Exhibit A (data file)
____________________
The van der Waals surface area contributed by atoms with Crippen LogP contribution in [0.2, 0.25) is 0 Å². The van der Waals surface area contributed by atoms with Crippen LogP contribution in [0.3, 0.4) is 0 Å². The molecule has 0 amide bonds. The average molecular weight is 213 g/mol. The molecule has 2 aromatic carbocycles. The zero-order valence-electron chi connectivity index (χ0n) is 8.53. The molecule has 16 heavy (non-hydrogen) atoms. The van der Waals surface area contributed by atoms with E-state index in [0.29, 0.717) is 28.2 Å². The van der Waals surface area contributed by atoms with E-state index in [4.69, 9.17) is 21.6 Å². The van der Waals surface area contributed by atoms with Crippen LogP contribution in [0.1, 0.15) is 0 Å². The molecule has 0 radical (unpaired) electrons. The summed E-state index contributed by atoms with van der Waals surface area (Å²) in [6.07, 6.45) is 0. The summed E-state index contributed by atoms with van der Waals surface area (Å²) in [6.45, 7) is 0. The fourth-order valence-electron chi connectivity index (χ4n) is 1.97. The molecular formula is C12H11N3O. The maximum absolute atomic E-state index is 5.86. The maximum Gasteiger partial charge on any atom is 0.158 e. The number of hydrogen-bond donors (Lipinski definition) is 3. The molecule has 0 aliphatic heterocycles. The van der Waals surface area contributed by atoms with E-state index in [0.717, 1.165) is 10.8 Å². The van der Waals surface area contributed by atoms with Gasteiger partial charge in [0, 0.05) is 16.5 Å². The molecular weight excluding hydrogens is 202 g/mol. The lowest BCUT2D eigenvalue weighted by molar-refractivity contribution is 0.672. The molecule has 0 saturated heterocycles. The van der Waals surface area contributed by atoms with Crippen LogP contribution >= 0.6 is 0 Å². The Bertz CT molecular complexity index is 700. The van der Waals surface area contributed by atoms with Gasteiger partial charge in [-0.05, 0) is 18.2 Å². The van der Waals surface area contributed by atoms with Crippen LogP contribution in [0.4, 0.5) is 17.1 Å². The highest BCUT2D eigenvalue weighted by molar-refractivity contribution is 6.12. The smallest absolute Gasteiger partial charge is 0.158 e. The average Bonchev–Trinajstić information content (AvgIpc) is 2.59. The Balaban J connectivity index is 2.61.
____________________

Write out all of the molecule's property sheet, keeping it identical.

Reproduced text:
The van der Waals surface area contributed by atoms with Crippen LogP contribution in [0.2, 0.25) is 0 Å². The van der Waals surface area contributed by atoms with Crippen LogP contribution in [0.3, 0.4) is 0 Å². The molecule has 0 amide bonds. The average molecular weight is 213 g/mol. The molecule has 2 aromatic carbocycles. The zero-order valence-electron chi connectivity index (χ0n) is 8.53. The molecule has 16 heavy (non-hydrogen) atoms. The van der Waals surface area contributed by atoms with E-state index in [0.29, 0.717) is 28.2 Å². The van der Waals surface area contributed by atoms with E-state index in [4.69, 9.17) is 21.6 Å². The van der Waals surface area contributed by atoms with Crippen LogP contribution in [0.1, 0.15) is 0 Å². The molecule has 0 radical (unpaired) electrons. The summed E-state index contributed by atoms with van der Waals surface area (Å²) in [6.07, 6.45) is 0. The summed E-state index contributed by atoms with van der Waals surface area (Å²) in [6.45, 7) is 0. The fourth-order valence-electron chi connectivity index (χ4n) is 1.97. The molecular formula is C12H11N3O. The maximum absolute atomic E-state index is 5.86. The maximum Gasteiger partial charge on any atom is 0.158 e. The number of hydrogen-bond donors (Lipinski definition) is 3. The molecule has 0 aliphatic heterocycles. The van der Waals surface area contributed by atoms with E-state index in [0.717, 1.165) is 10.8 Å². The van der Waals surface area contributed by atoms with Gasteiger partial charge in [0, 0.05) is 16.5 Å². The molecular weight excluding hydrogens is 202 g/mol. The lowest BCUT2D eigenvalue weighted by molar-refractivity contribution is 0.672. The molecule has 0 saturated heterocycles. The van der Waals surface area contributed by atoms with Crippen LogP contribution >= 0.6 is 0 Å². The Bertz CT molecular complexity index is 700. The van der Waals surface area contributed by atoms with Gasteiger partial charge in [-0.05, 0) is 18.2 Å². The van der Waals surface area contributed by atoms with Crippen LogP contribution in [0.4, 0.5) is 17.1 Å². The highest BCUT2D eigenvalue weighted by molar-refractivity contribution is 6.12. The smallest absolute Gasteiger partial charge is 0.158 e. The average Bonchev–Trinajstić information content (AvgIpc) is 2.59. The Balaban J connectivity index is 2.61.